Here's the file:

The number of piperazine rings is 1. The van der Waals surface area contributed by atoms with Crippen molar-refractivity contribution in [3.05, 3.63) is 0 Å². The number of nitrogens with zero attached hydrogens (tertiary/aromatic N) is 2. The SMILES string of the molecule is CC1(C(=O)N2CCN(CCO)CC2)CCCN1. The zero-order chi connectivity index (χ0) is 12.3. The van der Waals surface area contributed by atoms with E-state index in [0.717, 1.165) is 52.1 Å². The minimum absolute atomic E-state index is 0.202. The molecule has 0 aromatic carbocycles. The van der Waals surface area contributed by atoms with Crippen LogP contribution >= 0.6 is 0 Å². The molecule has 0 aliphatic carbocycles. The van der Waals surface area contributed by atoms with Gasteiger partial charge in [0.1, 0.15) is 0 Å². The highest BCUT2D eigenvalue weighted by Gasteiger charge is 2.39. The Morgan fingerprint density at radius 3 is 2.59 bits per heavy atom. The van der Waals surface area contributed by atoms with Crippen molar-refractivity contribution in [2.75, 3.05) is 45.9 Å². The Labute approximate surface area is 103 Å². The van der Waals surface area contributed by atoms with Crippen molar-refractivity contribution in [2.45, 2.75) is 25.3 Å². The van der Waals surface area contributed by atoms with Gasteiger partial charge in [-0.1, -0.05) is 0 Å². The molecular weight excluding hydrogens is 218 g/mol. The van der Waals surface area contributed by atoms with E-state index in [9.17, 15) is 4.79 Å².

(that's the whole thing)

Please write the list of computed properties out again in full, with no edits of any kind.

The number of piperazine rings is 1. The van der Waals surface area contributed by atoms with Crippen molar-refractivity contribution in [3.05, 3.63) is 0 Å². The number of nitrogens with zero attached hydrogens (tertiary/aromatic N) is 2. The SMILES string of the molecule is CC1(C(=O)N2CCN(CCO)CC2)CCCN1. The zero-order chi connectivity index (χ0) is 12.3. The van der Waals surface area contributed by atoms with E-state index in [0.717, 1.165) is 52.1 Å². The minimum absolute atomic E-state index is 0.202. The molecule has 0 aromatic carbocycles. The van der Waals surface area contributed by atoms with Crippen LogP contribution >= 0.6 is 0 Å². The molecule has 0 aliphatic carbocycles. The van der Waals surface area contributed by atoms with Gasteiger partial charge in [0.1, 0.15) is 0 Å². The highest BCUT2D eigenvalue weighted by Gasteiger charge is 2.39. The Morgan fingerprint density at radius 3 is 2.59 bits per heavy atom. The van der Waals surface area contributed by atoms with Crippen molar-refractivity contribution in [2.75, 3.05) is 45.9 Å². The Labute approximate surface area is 103 Å². The van der Waals surface area contributed by atoms with Crippen molar-refractivity contribution in [2.45, 2.75) is 25.3 Å². The van der Waals surface area contributed by atoms with Gasteiger partial charge in [-0.1, -0.05) is 0 Å². The molecular weight excluding hydrogens is 218 g/mol. The van der Waals surface area contributed by atoms with E-state index in [9.17, 15) is 4.79 Å².